The opinion of the court was delivered by: SHADUR
MILTON I. SHADUR, UNITED STATES DISTRICT JUDGE
1. Count I alleges that CNC-Illinois breached its warranty of good title to the assets conveyed under the Agreement because some of those assets had previously been pledged to Bank to secure a $ 50,000 loan.
2. Count II sounds in common law fraud, charging that CNC-Illinois and Evenson made a host of misrepresentations that induced CNC-Wisconsin to enter into the Agreement
3. Count III alleges that Evenson breached the anti-competition clause of the employment contract with CNC-Wisconsin that Evenson entered into as part of the sale-of-business transaction.
CNC-Illinois and Evenson (collectively "Sellers") moved to dismiss the Complaint and requested sanctions against CNC-Wisconsin. Sellers supported their motion with material outside of the pleadings, and this Court's colleague Honorable James Alesia
therefore ordered (1) that the motion be treated as a Fed.R.Civ.P. ("Rule") 56 summary judgment motion and (2) that the parties file statements under this District Court's General Rule ("GR") 12(l) and 12(m). After briefing was completed on Sellers' summary judgment motion, CNC-Wisconsin filed a cross-motion for summary judgment on its Count I breach-of-warranty-of-title claim.
On February 24, 1989 Judge Alesia referred this action to Magistrate Bernard Weisberg's calendar, instructing the Magistrate to file a report and recommendation on disposition of the cross-motions for summary judgment. While the motions were under consideration by the Magistrate, Judge Alesia disqualified himself from the case and it was reassigned at random to this Court's calendar. On September 26, 1989 Magistrate Weisberg filed his Report and Recommendation (the "Report") and returned the case to this Court for further proceedings.
CNC-Wisconsin and Sellers then filed written objections to the Report within the ten-day period provided by 28 U.S.C. § 636(b)(1)("Section 636(b)(1)"), and each side responded to the other's objections. Because neither side is content with the Report--objections have been made by one litigant or the other to each of its findings--this Court has now resolved all the issues de novo pursuant to Section 636(b)(1):
1. It determines that the Magistrate's findings as to Counts I and III are unobjectionable. Consequently Sellers' motion for summary judgment on both those counts is denied. CNC-Wisconsin's cross-motion for summary judgment on Count I is granted as to liability, but the question of the appropriate remedy requires more attention than summary adjudication can provide.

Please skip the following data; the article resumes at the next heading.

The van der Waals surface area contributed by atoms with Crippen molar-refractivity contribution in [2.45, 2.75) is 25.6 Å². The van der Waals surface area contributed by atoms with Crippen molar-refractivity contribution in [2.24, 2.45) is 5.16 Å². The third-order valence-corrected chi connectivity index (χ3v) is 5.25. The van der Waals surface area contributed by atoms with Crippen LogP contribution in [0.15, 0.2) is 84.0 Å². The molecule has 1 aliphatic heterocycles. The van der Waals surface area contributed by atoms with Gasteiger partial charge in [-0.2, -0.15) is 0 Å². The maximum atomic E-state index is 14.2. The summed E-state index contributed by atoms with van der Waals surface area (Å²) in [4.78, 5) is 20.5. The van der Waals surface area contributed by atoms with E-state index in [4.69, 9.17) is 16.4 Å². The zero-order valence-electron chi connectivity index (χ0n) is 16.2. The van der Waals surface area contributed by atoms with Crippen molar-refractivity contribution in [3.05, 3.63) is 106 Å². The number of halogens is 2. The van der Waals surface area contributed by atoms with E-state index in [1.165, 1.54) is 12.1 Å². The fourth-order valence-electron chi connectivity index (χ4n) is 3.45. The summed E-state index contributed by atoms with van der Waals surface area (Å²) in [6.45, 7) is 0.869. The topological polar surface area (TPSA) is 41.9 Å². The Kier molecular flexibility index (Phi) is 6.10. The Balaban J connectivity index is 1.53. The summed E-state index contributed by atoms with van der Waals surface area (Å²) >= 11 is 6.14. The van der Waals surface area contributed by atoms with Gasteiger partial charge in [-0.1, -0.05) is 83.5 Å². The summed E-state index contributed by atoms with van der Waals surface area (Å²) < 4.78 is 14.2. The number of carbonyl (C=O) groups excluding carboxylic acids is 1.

In April 1987 Jacques Hopkins ("Hopkins"), now the principal of CNC-Wisconsin, approached Evenson and inquired about purchasing the business of CNC-Illinois. CNC-Illinois was engaged in the business of repairing, servicing and distributing punch presses, other machinery parts and a system for retooling industrial tools. Hopkins was in the process of acquiring other related businesses that he felt would work well in conjunction with CNC-Illinois.
Negotiations resulted in the signing of a detailed Letter of Intent on August 21, 1987. Hopkins and his partner James Cote ("Cote") signed the letter on behalf of a corporation being formed to purchase the assets or stock of CNC-Illinois (CNC-Wisconsin), and Evenson signed on behalf of himself and CNC-Illinois.
After CNC-Wisconsin had been duly formed under the laws of Wisconsin, its counsel Robert Acri drafted the Agreement. On October 1, 1987 both CNC-Illinois and CNC-Wisconsin executed the Agreement. In accordance with its terms, Evenson contemporaneously entered into an employment contract with CNC-Wisconsin by which he became a vice-president and shareholder of CNC-Wisconsin and under which he committed himself to a covenant not to compete.
After the closing under the Agreement, CNC-Wisconsin moved the assets newly purchased from CNC-Illinois to Milwaukee and set up a new business there. In the course of getting the business going, Hopkins discovered certain problems with the just acquired assets of CNC-Illinois and, believing himself to have received substantially less than he had bargained for under the Agreement, he instituted this lawsuit on behalf of CNC-Wisconsin seeking rescission of the Agreement and damages.
Magistrate Weisberg's Report
Count I: CNC-Illinois' Breach of Warranty of Title
After logically separating out the two distinct issues that arise under this claim--(a) whether CNC-Wisconsin assumed the underlying bank debt and (b) the effect of CNC-Illinois' promise to sell its assets free and clear of any liens, including Bank's blanket security interest--the Magistrate found:
1. that the Agreement clearly and unambiguously warranted that Sellers would deliver the assets "free and clear of all liens, pledges, charges, claims and encumbrances" (Agreement para. 3.3) and
2. that Sellers' failure to make such free-and-clear delivery was not waived by CNC-Wisconsin's later conduct.
Interestingly enough, Sellers object to the Report solely on the latter issue of waiver and not on any claimed absence of breach. Because this Court agrees with the substance of the Magistrate's reasoning on this count, this opinion will deal only ...